1,000 Snapshots of History

Feature Story

Nearly 1,000 Snapshots of History

Mural project chronicles Stockton's 50 years.

By Susan Allen '09, '14

A mural of photos with an osprey hangs in the Campus Center
The 50th in Flight mural, flying in at 30 feet wide and 16 feet tall, is hard to miss while walking through the Campus Center. | Photo by Susan Allen '09, '14


"L ook, there’s me!”

“That’s the club I’m in!"

“My mom was in the choir here, look at that photo from ’81!”

People walking over the Campus Center bridge stopped to watch the installation of 50th in Flight, a mural that turned close to 1,000 snapshots of Stockton’s first 50 years into a 30 x 16-foot visual story.

The longer you look, the more you learn about the college in the pines that held its first classes on the Atlantic City Boardwalk and grew into a university with locations throughout South Jersey. 

Each image was hand-selected from the Stockton Library’s Special Collections, CDs, negatives, slides, prints, submissions and Flickr.

The 50th Anniversary Exhibits Committee was tasked with displaying five decades of history. Heather Perez, a Special Collections librarian and instructor, said, “We didn’t want to do a traditional explanatory panel exhibit. We wanted something unique and eye-catching.”

Jessica Chamberlain ‘20, a Literature graduate currently in the American Studies graduate program, had an idea.

“We were sitting here in Special Collections, I had just gotten back from Disney, and I was talking about a mural that had a bunch of small photos that made one big photo," Chamberlain said, recounting her conversation with Perez. "Wouldn’t it be cool, if for the 50th, we could take all the photos from the archives and make a big mural that mimics a mosaic?”

As part of the 50th Anniversary Exhibits Committee, Chamberlain helped to adapt that concept into what is now an Osprey soaring across a blue sky filled with photos of Stockton through the years.  

Images from the archives and from people’s camera rolls and photo albums now live prominently on a wall where they are seen daily. They also live digitally on a website of 50 stories that chronicle places, traditions, history pre-dating Stockton, athletics, academics and more.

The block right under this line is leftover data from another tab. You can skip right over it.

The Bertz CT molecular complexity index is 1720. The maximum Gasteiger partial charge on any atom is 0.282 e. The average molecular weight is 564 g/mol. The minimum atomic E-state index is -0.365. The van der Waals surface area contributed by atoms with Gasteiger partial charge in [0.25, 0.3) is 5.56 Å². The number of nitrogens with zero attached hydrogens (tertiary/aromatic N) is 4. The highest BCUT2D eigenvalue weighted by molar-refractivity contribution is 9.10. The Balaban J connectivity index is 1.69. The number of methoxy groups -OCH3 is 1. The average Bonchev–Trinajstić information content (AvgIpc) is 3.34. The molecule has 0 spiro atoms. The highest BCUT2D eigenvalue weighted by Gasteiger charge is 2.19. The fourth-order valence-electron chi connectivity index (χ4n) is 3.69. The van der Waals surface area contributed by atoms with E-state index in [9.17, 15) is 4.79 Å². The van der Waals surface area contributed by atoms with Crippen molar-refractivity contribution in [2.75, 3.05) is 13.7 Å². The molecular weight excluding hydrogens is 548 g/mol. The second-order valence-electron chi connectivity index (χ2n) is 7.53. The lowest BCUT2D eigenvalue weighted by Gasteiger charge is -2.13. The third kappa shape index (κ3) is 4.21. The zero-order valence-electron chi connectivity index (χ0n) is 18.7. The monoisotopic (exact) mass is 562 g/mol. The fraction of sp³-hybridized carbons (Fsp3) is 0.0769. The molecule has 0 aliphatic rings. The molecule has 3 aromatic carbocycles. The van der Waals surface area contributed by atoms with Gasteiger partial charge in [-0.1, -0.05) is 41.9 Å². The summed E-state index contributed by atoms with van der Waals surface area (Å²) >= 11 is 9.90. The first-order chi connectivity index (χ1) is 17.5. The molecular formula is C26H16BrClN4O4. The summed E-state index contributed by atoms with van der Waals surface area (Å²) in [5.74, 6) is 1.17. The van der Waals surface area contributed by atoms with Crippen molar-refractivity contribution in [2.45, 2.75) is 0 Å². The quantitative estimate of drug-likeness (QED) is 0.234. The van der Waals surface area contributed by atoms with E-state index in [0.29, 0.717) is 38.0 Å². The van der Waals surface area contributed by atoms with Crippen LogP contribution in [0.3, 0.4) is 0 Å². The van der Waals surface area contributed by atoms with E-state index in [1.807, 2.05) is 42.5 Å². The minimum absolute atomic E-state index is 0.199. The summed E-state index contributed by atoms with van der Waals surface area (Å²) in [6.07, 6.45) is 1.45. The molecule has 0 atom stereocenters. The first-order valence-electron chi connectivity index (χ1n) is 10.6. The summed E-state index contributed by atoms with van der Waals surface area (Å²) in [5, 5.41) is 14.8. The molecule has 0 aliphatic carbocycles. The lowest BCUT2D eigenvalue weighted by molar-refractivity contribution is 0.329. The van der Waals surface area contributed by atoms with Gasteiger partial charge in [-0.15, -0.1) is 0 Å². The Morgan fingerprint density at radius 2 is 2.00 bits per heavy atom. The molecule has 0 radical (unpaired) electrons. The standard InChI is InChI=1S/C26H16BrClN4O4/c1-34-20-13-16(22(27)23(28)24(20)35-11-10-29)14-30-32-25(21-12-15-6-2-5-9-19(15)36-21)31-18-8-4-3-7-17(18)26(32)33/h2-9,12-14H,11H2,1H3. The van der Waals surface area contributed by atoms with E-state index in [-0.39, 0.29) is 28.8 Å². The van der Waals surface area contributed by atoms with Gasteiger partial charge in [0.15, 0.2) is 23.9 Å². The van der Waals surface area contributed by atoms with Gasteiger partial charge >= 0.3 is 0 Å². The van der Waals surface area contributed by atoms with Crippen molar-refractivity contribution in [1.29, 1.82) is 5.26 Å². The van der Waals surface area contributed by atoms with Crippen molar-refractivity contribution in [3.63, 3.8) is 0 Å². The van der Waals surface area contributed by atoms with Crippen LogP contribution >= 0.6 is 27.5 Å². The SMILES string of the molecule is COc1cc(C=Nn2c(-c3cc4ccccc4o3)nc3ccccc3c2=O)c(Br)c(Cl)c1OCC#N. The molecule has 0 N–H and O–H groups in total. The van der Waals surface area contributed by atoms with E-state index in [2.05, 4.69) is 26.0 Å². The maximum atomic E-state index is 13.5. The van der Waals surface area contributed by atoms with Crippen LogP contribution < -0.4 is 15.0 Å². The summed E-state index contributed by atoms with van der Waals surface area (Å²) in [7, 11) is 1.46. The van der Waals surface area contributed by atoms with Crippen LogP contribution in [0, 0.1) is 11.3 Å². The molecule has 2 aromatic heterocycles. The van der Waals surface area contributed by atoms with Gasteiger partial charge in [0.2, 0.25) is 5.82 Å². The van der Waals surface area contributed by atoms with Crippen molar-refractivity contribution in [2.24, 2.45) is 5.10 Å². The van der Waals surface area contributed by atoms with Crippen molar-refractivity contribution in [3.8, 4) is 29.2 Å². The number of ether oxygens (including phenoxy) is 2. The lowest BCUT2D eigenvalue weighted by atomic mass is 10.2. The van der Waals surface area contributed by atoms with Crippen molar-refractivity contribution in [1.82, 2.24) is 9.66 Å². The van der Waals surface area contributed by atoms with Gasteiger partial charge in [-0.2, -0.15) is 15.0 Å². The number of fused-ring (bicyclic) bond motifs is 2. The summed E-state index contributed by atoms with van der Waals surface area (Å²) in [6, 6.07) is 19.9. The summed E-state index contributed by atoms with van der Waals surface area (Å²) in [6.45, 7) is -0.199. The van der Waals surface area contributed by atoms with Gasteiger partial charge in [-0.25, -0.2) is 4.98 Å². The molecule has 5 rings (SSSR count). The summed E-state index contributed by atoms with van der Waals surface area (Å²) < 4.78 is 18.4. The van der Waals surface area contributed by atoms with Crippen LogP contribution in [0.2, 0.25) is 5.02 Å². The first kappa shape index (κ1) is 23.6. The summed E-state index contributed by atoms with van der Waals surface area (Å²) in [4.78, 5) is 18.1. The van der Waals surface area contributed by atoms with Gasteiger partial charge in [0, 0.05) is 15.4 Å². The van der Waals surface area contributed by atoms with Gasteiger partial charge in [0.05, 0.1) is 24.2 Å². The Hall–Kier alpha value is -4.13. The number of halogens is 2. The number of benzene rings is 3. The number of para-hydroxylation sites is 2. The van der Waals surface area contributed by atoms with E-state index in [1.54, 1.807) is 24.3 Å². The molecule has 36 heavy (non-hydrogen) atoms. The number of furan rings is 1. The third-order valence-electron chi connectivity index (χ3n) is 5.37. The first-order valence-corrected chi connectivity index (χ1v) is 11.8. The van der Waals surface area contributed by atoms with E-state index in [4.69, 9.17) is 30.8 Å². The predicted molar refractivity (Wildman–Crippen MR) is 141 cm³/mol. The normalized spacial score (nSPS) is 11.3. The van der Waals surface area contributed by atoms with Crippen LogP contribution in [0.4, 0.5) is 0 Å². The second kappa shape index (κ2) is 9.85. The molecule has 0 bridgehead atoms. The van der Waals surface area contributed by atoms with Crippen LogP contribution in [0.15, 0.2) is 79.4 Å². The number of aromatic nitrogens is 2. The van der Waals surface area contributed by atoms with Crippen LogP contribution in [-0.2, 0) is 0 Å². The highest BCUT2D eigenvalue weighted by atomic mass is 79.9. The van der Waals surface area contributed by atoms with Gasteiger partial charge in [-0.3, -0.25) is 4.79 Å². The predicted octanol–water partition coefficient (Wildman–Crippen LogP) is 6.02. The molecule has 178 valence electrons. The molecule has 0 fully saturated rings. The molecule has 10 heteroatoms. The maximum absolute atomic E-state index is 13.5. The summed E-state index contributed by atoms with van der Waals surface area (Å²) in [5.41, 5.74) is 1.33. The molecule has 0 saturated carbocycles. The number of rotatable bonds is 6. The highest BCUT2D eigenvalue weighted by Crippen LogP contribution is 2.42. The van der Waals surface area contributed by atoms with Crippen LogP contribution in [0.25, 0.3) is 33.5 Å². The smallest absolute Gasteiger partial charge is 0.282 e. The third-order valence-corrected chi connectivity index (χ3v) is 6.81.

“You can walk past this mural a lot, and still you won’t have seen every photo,” said Chamberlain.

Chamberlain’s journey to the Library archives began with a knock on Tom Kinsella’s door.

“I just showed up at his office,” she said, after learning that he had internship opportunities to help Stockton commemorate its 50th anniversary through storytelling. 

She was inspired by her love of history. “I would read history books for fun outside of school. Even though my major is Literature, I still love history and wanted to incorporate that into my undergraduate career.”

We really hope that people connect with the mural and see something that they’re passionate about, or something that says Stockton to them or maybe even find themselves in the mural.”
Heather Perez

In various internship positions, she has researched, written and edited stories for the “Stockton Stories" website and SoJourn, a print publication of the South Jersey Culture and History Center, worked in the archives and most recently contributed to the 50th in Flight mural.

“Jess made her mark by researching places on campus that helped foster community,” said Kinsella, professor of British Literature.

Members of the 50th anniversary exhibits committee
Members of the 50th Anniversary Exhibits Committee smile with the fruits of their labor, the 50th in Flight mural. | Photo by Christoper Meililo

Chamberlain used social media in her outreach to alumni for photo submissions. One memorable connection she made led to the donation of the actual tree-shaped Pinetree Co-Op sign that is pictured in the mural. An alum, William Vis, was given the sign when the Co-Op closed its doors and decided he wanted to give it back to Stockton.

On installation day, Chamberlain said, “It is surreal looking at this mural. Five years of my life have contributed to this final product, and it’s super exciting to see.”

Kinsella called the mural “an artful representation of Stockton’s diversity of people and achievements through the years.”

“We really hope that people connect with the mural and see something that they’re passionate about, or something that says Stockton to them or maybe even find themselves in the mural,” said Perez.  

For Chamberlain, seeing photos of the courts brings back fond memories of her roommates, and classroom photos remind her of where she met her fiancé. Looking at the mural shows viewers pieces of their story.

The Campus Center bridge has unofficially become Stockton’s memory lane.

View 50th in Flight digital gallery